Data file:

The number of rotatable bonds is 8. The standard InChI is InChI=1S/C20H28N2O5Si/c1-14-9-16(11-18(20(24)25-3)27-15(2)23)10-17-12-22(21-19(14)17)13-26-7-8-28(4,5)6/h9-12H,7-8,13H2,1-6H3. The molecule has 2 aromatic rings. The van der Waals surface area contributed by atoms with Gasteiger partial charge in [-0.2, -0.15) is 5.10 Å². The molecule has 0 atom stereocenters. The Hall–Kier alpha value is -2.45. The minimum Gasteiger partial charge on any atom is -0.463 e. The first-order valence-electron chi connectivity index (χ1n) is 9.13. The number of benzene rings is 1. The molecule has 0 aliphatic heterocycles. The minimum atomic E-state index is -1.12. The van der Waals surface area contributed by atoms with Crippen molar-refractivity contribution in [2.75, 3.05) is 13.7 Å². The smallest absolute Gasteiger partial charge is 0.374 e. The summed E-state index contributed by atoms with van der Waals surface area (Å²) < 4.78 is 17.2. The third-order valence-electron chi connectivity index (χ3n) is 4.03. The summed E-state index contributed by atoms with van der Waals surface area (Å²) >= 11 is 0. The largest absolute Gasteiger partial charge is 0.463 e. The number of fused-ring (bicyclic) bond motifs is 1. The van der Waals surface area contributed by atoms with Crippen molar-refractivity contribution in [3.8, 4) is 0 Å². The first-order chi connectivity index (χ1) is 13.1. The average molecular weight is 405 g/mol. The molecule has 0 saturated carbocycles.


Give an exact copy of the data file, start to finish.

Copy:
The number of rotatable bonds is 8. The standard InChI is InChI=1S/C20H28N2O5Si/c1-14-9-16(11-18(20(24)25-3)27-15(2)23)10-17-12-22(21-19(14)17)13-26-7-8-28(4,5)6/h9-12H,7-8,13H2,1-6H3. The molecule has 2 aromatic rings. The van der Waals surface area contributed by atoms with Gasteiger partial charge in [-0.2, -0.15) is 5.10 Å². The molecule has 0 atom stereocenters. The Hall–Kier alpha value is -2.45. The minimum Gasteiger partial charge on any atom is -0.463 e. The first-order valence-electron chi connectivity index (χ1n) is 9.13. The number of benzene rings is 1. The molecule has 0 aliphatic heterocycles. The minimum atomic E-state index is -1.12. The van der Waals surface area contributed by atoms with Crippen molar-refractivity contribution in [2.75, 3.05) is 13.7 Å². The smallest absolute Gasteiger partial charge is 0.374 e. The summed E-state index contributed by atoms with van der Waals surface area (Å²) < 4.78 is 17.2. The third-order valence-electron chi connectivity index (χ3n) is 4.03. The summed E-state index contributed by atoms with van der Waals surface area (Å²) >= 11 is 0. The largest absolute Gasteiger partial charge is 0.463 e. The number of fused-ring (bicyclic) bond motifs is 1. The van der Waals surface area contributed by atoms with Crippen molar-refractivity contribution in [3.8, 4) is 0 Å². The first-order chi connectivity index (χ1) is 13.1. The average molecular weight is 405 g/mol. The molecule has 0 saturated carbocycles.